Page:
• Considering a direct pricing strategy too low to allow for profitability and willing to share this strategy with reinsurers while pruning its book and, working on pricing, client segmentation and covers to gradually improve and reach reasonable profit expectations once again
4. Global players 

Global players are large in terms of premium income, financial strength, have a well-diversified and well spread portfolio both in terms of LOB and geographically.


They are less exposed to volatility in addition to the occurrence of large events such as Nat Cats, man-made events or a high frequency of middle-sized events for which they buy reinsurance covers especially Cat XL to mitigate severity and aggregate covers (of all types) to mitigate the frequency issue.


Additionally, they may use, like other companies, quota share treaties when:

  • They are confronted with a new peril to be covered
  • They want to reduce, the volatility that strains their balance sheets because a LOB does not meet their profit expectations
  • The cost of reinsurance is cheaper than requirements for additional capital 

In the recent years, we have seen quite a lot of new quota-share treaties or ones of size. In addition to the above-mentioned reasons, we have noted an increase in the adverse risk attitude of the management boards of companies including major companies.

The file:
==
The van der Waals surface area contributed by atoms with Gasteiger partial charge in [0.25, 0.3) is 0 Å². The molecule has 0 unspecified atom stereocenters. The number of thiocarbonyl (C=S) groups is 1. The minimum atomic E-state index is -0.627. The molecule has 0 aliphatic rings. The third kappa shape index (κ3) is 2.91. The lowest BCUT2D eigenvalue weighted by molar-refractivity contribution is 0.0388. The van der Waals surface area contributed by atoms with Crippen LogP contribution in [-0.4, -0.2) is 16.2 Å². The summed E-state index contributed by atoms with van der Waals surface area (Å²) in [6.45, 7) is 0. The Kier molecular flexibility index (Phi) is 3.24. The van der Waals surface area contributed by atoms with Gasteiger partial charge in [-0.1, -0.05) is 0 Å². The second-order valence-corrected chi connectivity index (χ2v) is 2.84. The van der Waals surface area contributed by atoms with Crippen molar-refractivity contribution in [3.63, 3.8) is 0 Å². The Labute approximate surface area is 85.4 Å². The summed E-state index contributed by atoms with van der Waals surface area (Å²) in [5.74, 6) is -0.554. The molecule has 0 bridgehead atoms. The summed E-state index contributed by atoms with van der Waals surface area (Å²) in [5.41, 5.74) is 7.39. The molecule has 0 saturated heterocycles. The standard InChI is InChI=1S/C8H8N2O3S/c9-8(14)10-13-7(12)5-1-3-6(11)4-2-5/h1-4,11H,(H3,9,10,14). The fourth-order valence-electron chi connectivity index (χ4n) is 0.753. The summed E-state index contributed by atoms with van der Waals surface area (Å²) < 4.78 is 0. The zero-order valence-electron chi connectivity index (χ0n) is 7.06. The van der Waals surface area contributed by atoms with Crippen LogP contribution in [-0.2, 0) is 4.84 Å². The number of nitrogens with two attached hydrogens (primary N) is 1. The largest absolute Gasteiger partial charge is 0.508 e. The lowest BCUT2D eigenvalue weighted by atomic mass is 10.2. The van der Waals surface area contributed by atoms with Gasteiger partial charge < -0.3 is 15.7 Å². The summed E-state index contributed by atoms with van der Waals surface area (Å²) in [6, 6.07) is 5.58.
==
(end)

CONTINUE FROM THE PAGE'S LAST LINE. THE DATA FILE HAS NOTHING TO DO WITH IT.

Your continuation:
Differentiation of reinsurance covers according to type of risk

Mass retail products. Here, the single risk sum insured is small and there will usually be:

  • a quota-share reinsurance treaty more for solvency reason than for reasons of volatility
  • An XL on retention to protect against the accumulation of claims for any one event
Industrial, large corporate risks. Here, the primary need is underwriting capacity and this is delivered by reinsurers through:
  • One or several combined Surplus of Line treaties, or
  • A Risk XL program, and even for larger risks it could be
  • A quoted risk XL
Emerging risks or risks where the issue of accumulation is difficult to meet and will be placed by a treaty on a quota share basis, perhaps with a stop loss on retention.


Strange enough when worldwide protection needs increase, the protection gap does as well and the weight of the (re)insurance industry in the GDP decreases despite the arrival of new players, Hedge Funds, Pension Funds… and with the development of new covers such as ILS, ILW, side-cars.